James Forman Jr., a former staff attorney at the Public Defender Service of Washington, is the Pulitzer Prize-winning author of “Locking Up Our Own: Crime and Punishment in Black America.”

The movement for a more humane criminal-justice system has been gaining ground in cities, states and even the federal government. From Sen. Cory Booker (D-N.J.) to Suffolk County, Mass., District Attorney Rachael Rollins (D) to D.C. Attorney General Karl A. Racine (D), African American activists and elected officials have been at the vanguard. So why is D.C. Mayor Muriel E. Bowser (D) going in the opposite direction and doubling down on the destructive prison-first policies of the past?

This month, Bowser stood between D.C. Police Chief Peter Newsham and U.S. Attorney Jessie K. Liu and embraced a plan to funnel “felon-in-possession” gun crimes into federal court. Most people probably paid little attention — after all, the question of which court to file cases in is the sort of minutiae that most non-lawyers greet with a shrug. But this seemingly small change has important implications, all of them bad.

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First, it will undermine recent efforts to offer second chances to young adults convicted of crimes. Last year, the D.C. Council wisely expanded the scope of the city’s Youth Rehabilitation Act. Under the new law, those who commit crimes before their 25th birthday have a chance to clear their records and start fresh. If they do everything the judge told them to do — for example, participating in counseling and other programs, getting a job and not committing another crime — they have a shot at asking the judge to “set aside” the conviction. Once the conviction is set aside, it will no longer haunt them every time they apply for a job, seek housing or attempt to serve on a jury. As the D.C. Council committee report endorsing the legislation said, the act “was designed to provide a fresh start to young adults, an age group highly susceptible to emotional and behavioral growth and development.”

These set-asides won’t be easily earned. But at least in D.C. Superior Court, they will be possible. Once young people in the District are forced into the federal system, however, they will permanently lose the chance to clear their records. The unforgiving federal law provides no such second chances.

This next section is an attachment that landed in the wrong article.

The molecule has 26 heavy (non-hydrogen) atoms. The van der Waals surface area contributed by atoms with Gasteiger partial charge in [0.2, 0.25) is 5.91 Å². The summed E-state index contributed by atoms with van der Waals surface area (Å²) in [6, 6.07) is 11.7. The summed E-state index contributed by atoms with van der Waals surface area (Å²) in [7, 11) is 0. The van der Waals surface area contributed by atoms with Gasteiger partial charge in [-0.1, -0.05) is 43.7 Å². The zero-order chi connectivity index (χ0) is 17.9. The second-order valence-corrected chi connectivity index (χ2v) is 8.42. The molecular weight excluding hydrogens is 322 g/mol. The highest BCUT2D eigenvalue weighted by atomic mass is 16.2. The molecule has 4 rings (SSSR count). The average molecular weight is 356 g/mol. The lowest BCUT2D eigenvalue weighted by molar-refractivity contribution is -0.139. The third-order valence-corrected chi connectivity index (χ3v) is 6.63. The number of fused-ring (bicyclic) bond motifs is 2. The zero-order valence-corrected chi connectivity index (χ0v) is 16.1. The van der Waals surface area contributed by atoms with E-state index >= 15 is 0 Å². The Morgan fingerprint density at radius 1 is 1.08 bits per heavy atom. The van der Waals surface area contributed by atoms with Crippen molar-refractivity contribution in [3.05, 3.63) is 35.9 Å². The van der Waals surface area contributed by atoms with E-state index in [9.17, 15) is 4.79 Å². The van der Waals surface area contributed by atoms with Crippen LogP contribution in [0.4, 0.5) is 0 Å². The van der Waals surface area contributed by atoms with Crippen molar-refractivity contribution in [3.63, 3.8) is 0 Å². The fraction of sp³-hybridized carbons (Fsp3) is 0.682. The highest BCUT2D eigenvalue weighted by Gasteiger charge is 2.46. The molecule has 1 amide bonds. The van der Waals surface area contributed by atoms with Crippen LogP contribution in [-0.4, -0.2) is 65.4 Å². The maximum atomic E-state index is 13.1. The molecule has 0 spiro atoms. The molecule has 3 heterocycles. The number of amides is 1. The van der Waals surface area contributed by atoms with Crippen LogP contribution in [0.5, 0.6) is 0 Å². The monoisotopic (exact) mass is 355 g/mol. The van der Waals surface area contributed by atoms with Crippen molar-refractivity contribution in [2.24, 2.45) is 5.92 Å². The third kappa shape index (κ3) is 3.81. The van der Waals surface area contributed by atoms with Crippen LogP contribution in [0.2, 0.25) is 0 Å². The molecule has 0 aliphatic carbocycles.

Pushing cases into federal court also deprives District leaders of the chance to reexamine harsh sentences. An encouraging trend in criminal law has been the increasingly bipartisan move to reevaluate draconian laws of the 1980s and 1990s, from the notoriously racist 100-to-1 crack cocaine distinction to mandatory minimums to felon disenfranchisement. I hope and expect that this process will accelerate and that, one day, severe punishments that we take for granted today, including those for felon-in-possession, will be rolled back by lawmakers with bolder visions and broader imaginations.

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But no such reexamination will ever be possible for D.C. residents shunted into federal courts. Once somebody has been prosecuted in federal court, they are lost forever to local officials, who have no jurisdiction over the laws under which federal defendants are sentenced. Any retroactive justice will have to come from the federal government.

Which brings me to a feature of the new policy that everybody should find objectionable: It is thoroughly undemocratic. The criminal laws that govern D.C. Superior Court are written by the D.C. Council, whereas the criminal laws that govern federal courts are written by Congress. As a result, in a city with no congressional representation, taking cases to federal court means moving them to a place where local citizens have no say in the law.

And here the end run around democracy is especially egregious. Last summer, the D.C. Sentencing Commission voted to change how it calculated felon-in-possession cases to resolve the long-standing problem of unfairly double-counting a prior conviction. The change resulted in a modest reduction in the guidelines’ sentencing range. The commission voted 9-to-1 in support of the change. Three D.C. Superior Court judges, representatives from the Attorney General’s Office and Public Defender Service, and two local citizen members were all in favor. The only dissenting vote? The U.S. Attorney’s Office.

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Faced with this defeat, the U.S. Attorney’s Office could have lived with the new law. (It might even have thought, “Hey, if we are the lone dissenter, maybe we should reconsider our position.”) Or it could have taken its case to the D.C. Council and pressed for longer sentences for gun-possession crimes. But instead, it did what the feds have done for decades: circumvent city officials by removing cases from local court. The message is clear: If you don’t narrow your vision of justice to match ours, we’ll just go to federal court.

Local officials should protest this antidemocratic move. They should be standing up for home rule in deed, not just word. They should most certainly not, as Bowser has, capitulate to or collaborate with a federal law enforcement apparatus that has helped create and sustain mass incarceration.

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